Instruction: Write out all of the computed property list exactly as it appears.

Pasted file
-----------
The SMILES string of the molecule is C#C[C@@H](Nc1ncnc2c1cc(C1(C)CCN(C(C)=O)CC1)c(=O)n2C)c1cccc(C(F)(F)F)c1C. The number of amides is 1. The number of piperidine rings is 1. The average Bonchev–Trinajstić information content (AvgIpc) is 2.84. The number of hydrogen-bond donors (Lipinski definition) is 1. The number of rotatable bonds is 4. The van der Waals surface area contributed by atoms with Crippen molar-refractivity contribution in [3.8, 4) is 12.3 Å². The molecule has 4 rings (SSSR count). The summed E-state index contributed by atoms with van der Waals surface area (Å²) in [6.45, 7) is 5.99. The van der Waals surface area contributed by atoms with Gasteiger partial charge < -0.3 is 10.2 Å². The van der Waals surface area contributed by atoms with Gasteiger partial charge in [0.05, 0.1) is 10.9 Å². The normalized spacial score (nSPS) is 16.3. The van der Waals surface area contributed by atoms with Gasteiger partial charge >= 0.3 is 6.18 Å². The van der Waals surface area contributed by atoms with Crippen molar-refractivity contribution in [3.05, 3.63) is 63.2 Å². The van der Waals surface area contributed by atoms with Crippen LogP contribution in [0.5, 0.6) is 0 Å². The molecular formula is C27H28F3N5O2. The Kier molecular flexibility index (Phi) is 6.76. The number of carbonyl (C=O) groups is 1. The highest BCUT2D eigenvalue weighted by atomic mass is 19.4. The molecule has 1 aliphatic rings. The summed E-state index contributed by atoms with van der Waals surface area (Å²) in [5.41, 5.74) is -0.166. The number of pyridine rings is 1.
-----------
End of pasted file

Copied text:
The SMILES string of the molecule is C#C[C@@H](Nc1ncnc2c1cc(C1(C)CCN(C(C)=O)CC1)c(=O)n2C)c1cccc(C(F)(F)F)c1C. The number of amides is 1. The number of piperidine rings is 1. The average Bonchev–Trinajstić information content (AvgIpc) is 2.84. The number of hydrogen-bond donors (Lipinski definition) is 1. The number of rotatable bonds is 4. The van der Waals surface area contributed by atoms with Crippen molar-refractivity contribution in [3.8, 4) is 12.3 Å². The molecule has 4 rings (SSSR count). The summed E-state index contributed by atoms with van der Waals surface area (Å²) in [6.45, 7) is 5.99. The van der Waals surface area contributed by atoms with Gasteiger partial charge < -0.3 is 10.2 Å². The van der Waals surface area contributed by atoms with Gasteiger partial charge in [0.05, 0.1) is 10.9 Å². The normalized spacial score (nSPS) is 16.3. The van der Waals surface area contributed by atoms with Gasteiger partial charge >= 0.3 is 6.18 Å². The van der Waals surface area contributed by atoms with Crippen molar-refractivity contribution in [3.05, 3.63) is 63.2 Å². The van der Waals surface area contributed by atoms with Crippen LogP contribution in [0.5, 0.6) is 0 Å². The molecular formula is C27H28F3N5O2. The Kier molecular flexibility index (Phi) is 6.76. The number of carbonyl (C=O) groups is 1. The highest BCUT2D eigenvalue weighted by atomic mass is 19.4. The molecule has 1 aliphatic rings. The summed E-state index contributed by atoms with van der Waals surface area (Å²) in [5.41, 5.74) is -0.166. The number of pyridine rings is 1.